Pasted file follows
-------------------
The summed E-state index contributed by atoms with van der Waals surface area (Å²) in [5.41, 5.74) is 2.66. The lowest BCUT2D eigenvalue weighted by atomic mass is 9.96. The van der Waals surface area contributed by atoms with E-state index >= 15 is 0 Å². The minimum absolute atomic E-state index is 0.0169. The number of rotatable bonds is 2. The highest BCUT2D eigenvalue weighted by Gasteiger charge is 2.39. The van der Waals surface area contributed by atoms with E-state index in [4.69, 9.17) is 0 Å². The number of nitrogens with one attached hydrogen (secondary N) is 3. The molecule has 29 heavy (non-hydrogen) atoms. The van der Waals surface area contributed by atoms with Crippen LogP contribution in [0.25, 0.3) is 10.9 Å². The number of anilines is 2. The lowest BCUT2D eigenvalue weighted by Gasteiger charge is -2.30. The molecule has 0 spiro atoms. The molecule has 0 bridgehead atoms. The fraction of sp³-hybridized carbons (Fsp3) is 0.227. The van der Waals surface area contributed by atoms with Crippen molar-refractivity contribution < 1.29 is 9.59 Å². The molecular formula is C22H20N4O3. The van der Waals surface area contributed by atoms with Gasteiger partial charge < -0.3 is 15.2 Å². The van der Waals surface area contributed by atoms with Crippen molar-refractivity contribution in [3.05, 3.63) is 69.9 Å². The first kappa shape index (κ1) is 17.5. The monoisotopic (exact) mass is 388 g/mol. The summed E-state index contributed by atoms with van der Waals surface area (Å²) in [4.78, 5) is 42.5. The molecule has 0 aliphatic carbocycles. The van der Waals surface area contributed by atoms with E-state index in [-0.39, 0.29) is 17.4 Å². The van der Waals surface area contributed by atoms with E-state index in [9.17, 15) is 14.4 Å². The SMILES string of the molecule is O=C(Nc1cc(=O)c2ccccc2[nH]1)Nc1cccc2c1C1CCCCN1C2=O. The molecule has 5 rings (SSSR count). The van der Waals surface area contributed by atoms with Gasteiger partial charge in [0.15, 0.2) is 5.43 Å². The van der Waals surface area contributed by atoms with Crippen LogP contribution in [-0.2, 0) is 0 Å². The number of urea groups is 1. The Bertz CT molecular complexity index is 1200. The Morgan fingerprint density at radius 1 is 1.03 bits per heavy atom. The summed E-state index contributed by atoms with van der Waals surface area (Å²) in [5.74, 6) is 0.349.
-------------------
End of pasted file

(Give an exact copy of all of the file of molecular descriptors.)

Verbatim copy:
The summed E-state index contributed by atoms with van der Waals surface area (Å²) in [5.41, 5.74) is 2.66. The lowest BCUT2D eigenvalue weighted by atomic mass is 9.96. The van der Waals surface area contributed by atoms with E-state index >= 15 is 0 Å². The minimum absolute atomic E-state index is 0.0169. The number of rotatable bonds is 2. The highest BCUT2D eigenvalue weighted by Gasteiger charge is 2.39. The van der Waals surface area contributed by atoms with E-state index in [4.69, 9.17) is 0 Å². The number of nitrogens with one attached hydrogen (secondary N) is 3. The molecule has 29 heavy (non-hydrogen) atoms. The van der Waals surface area contributed by atoms with Crippen LogP contribution in [0.25, 0.3) is 10.9 Å². The number of anilines is 2. The lowest BCUT2D eigenvalue weighted by Gasteiger charge is -2.30. The molecule has 0 spiro atoms. The molecule has 0 bridgehead atoms. The fraction of sp³-hybridized carbons (Fsp3) is 0.227. The van der Waals surface area contributed by atoms with Crippen molar-refractivity contribution < 1.29 is 9.59 Å². The molecular formula is C22H20N4O3. The van der Waals surface area contributed by atoms with Gasteiger partial charge < -0.3 is 15.2 Å². The van der Waals surface area contributed by atoms with Crippen molar-refractivity contribution in [3.05, 3.63) is 69.9 Å². The first kappa shape index (κ1) is 17.5. The monoisotopic (exact) mass is 388 g/mol. The summed E-state index contributed by atoms with van der Waals surface area (Å²) in [4.78, 5) is 42.5. The molecule has 0 aliphatic carbocycles. The van der Waals surface area contributed by atoms with E-state index in [-0.39, 0.29) is 17.4 Å². The van der Waals surface area contributed by atoms with E-state index in [9.17, 15) is 14.4 Å². The SMILES string of the molecule is O=C(Nc1cc(=O)c2ccccc2[nH]1)Nc1cccc2c1C1CCCCN1C2=O. The molecule has 5 rings (SSSR count). The van der Waals surface area contributed by atoms with Gasteiger partial charge in [0.15, 0.2) is 5.43 Å². The van der Waals surface area contributed by atoms with Crippen LogP contribution in [-0.2, 0) is 0 Å². The number of urea groups is 1. The Bertz CT molecular complexity index is 1200. The Morgan fingerprint density at radius 1 is 1.03 bits per heavy atom. The summed E-state index contributed by atoms with van der Waals surface area (Å²) in [5.74, 6) is 0.349.